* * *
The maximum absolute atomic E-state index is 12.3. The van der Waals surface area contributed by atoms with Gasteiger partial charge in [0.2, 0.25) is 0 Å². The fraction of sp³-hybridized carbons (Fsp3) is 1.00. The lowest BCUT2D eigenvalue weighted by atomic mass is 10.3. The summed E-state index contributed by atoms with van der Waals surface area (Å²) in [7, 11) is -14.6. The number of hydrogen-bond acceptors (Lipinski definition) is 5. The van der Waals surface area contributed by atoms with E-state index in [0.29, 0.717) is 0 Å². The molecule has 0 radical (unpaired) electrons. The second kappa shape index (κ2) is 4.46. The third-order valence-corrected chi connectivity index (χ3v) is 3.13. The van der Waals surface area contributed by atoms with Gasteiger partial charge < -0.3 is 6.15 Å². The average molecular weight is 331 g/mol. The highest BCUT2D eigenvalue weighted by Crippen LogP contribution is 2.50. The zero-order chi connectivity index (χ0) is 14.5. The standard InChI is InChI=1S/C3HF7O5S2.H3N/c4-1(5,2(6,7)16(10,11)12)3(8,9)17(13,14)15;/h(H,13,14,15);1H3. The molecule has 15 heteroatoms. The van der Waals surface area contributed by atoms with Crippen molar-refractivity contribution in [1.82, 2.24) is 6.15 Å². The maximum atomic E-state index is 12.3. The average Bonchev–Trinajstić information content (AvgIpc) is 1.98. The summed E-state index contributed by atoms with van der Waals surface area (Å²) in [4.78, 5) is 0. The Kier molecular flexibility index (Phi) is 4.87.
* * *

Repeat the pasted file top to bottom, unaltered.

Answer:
The maximum absolute atomic E-state index is 12.3. The van der Waals surface area contributed by atoms with Gasteiger partial charge in [0.2, 0.25) is 0 Å². The fraction of sp³-hybridized carbons (Fsp3) is 1.00. The lowest BCUT2D eigenvalue weighted by atomic mass is 10.3. The summed E-state index contributed by atoms with van der Waals surface area (Å²) in [7, 11) is -14.6. The number of hydrogen-bond acceptors (Lipinski definition) is 5. The van der Waals surface area contributed by atoms with E-state index in [0.29, 0.717) is 0 Å². The molecule has 0 radical (unpaired) electrons. The second kappa shape index (κ2) is 4.46. The third-order valence-corrected chi connectivity index (χ3v) is 3.13. The van der Waals surface area contributed by atoms with Gasteiger partial charge < -0.3 is 6.15 Å². The average molecular weight is 331 g/mol. The highest BCUT2D eigenvalue weighted by Crippen LogP contribution is 2.50. The zero-order chi connectivity index (χ0) is 14.5. The standard InChI is InChI=1S/C3HF7O5S2.H3N/c4-1(5,2(6,7)16(10,11)12)3(8,9)17(13,14)15;/h(H,13,14,15);1H3. The molecule has 15 heteroatoms. The van der Waals surface area contributed by atoms with Crippen molar-refractivity contribution in [1.82, 2.24) is 6.15 Å². The maximum atomic E-state index is 12.3. The average Bonchev–Trinajstić information content (AvgIpc) is 1.98. The summed E-state index contributed by atoms with van der Waals surface area (Å²) in [4.78, 5) is 0. The Kier molecular flexibility index (Phi) is 4.87.